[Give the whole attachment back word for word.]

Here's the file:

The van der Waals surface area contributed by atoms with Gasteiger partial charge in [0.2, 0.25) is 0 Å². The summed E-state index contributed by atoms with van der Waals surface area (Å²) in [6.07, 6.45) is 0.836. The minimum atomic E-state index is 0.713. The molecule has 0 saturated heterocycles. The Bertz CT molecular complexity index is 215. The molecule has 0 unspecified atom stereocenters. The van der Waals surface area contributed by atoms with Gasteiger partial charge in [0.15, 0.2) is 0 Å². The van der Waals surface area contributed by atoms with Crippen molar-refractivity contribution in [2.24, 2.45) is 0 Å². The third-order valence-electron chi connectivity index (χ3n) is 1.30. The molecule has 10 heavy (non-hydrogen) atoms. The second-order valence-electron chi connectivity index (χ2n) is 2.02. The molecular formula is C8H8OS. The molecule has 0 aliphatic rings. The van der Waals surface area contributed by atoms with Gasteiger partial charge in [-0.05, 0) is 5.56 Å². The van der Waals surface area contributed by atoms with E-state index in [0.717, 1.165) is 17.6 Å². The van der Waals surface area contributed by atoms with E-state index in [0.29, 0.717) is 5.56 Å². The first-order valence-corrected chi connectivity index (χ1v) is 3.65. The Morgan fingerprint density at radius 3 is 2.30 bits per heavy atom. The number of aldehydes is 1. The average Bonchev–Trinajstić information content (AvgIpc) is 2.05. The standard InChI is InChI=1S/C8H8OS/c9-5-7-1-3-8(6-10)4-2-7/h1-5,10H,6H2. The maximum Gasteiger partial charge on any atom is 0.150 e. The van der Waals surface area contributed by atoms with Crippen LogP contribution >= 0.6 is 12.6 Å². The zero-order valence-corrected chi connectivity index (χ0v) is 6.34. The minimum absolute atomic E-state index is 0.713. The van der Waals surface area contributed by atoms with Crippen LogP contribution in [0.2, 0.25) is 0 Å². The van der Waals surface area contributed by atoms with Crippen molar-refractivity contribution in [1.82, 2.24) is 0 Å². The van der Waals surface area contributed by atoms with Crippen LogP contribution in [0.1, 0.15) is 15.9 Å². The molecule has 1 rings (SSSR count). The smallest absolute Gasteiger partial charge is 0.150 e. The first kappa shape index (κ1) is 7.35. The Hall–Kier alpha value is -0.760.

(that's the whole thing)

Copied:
The van der Waals surface area contributed by atoms with Gasteiger partial charge in [0.2, 0.25) is 0 Å². The summed E-state index contributed by atoms with van der Waals surface area (Å²) in [6.07, 6.45) is 0.836. The minimum atomic E-state index is 0.713. The molecule has 0 saturated heterocycles. The Bertz CT molecular complexity index is 215. The molecule has 0 unspecified atom stereocenters. The van der Waals surface area contributed by atoms with Gasteiger partial charge in [0.15, 0.2) is 0 Å². The van der Waals surface area contributed by atoms with Crippen molar-refractivity contribution in [2.24, 2.45) is 0 Å². The third-order valence-electron chi connectivity index (χ3n) is 1.30. The molecule has 10 heavy (non-hydrogen) atoms. The second-order valence-electron chi connectivity index (χ2n) is 2.02. The molecular formula is C8H8OS. The molecule has 0 aliphatic rings. The van der Waals surface area contributed by atoms with Gasteiger partial charge in [-0.05, 0) is 5.56 Å². The van der Waals surface area contributed by atoms with E-state index in [0.717, 1.165) is 17.6 Å². The van der Waals surface area contributed by atoms with E-state index in [0.29, 0.717) is 5.56 Å². The first-order valence-corrected chi connectivity index (χ1v) is 3.65. The Morgan fingerprint density at radius 3 is 2.30 bits per heavy atom. The number of aldehydes is 1. The average Bonchev–Trinajstić information content (AvgIpc) is 2.05. The standard InChI is InChI=1S/C8H8OS/c9-5-7-1-3-8(6-10)4-2-7/h1-5,10H,6H2. The maximum Gasteiger partial charge on any atom is 0.150 e. The van der Waals surface area contributed by atoms with Crippen LogP contribution >= 0.6 is 12.6 Å². The zero-order valence-corrected chi connectivity index (χ0v) is 6.34. The minimum absolute atomic E-state index is 0.713. The van der Waals surface area contributed by atoms with Crippen LogP contribution in [0.2, 0.25) is 0 Å². The van der Waals surface area contributed by atoms with Crippen molar-refractivity contribution in [1.82, 2.24) is 0 Å². The van der Waals surface area contributed by atoms with Crippen LogP contribution in [0.1, 0.15) is 15.9 Å². The molecule has 1 rings (SSSR count). The smallest absolute Gasteiger partial charge is 0.150 e. The first kappa shape index (κ1) is 7.35. The Hall–Kier alpha value is -0.760.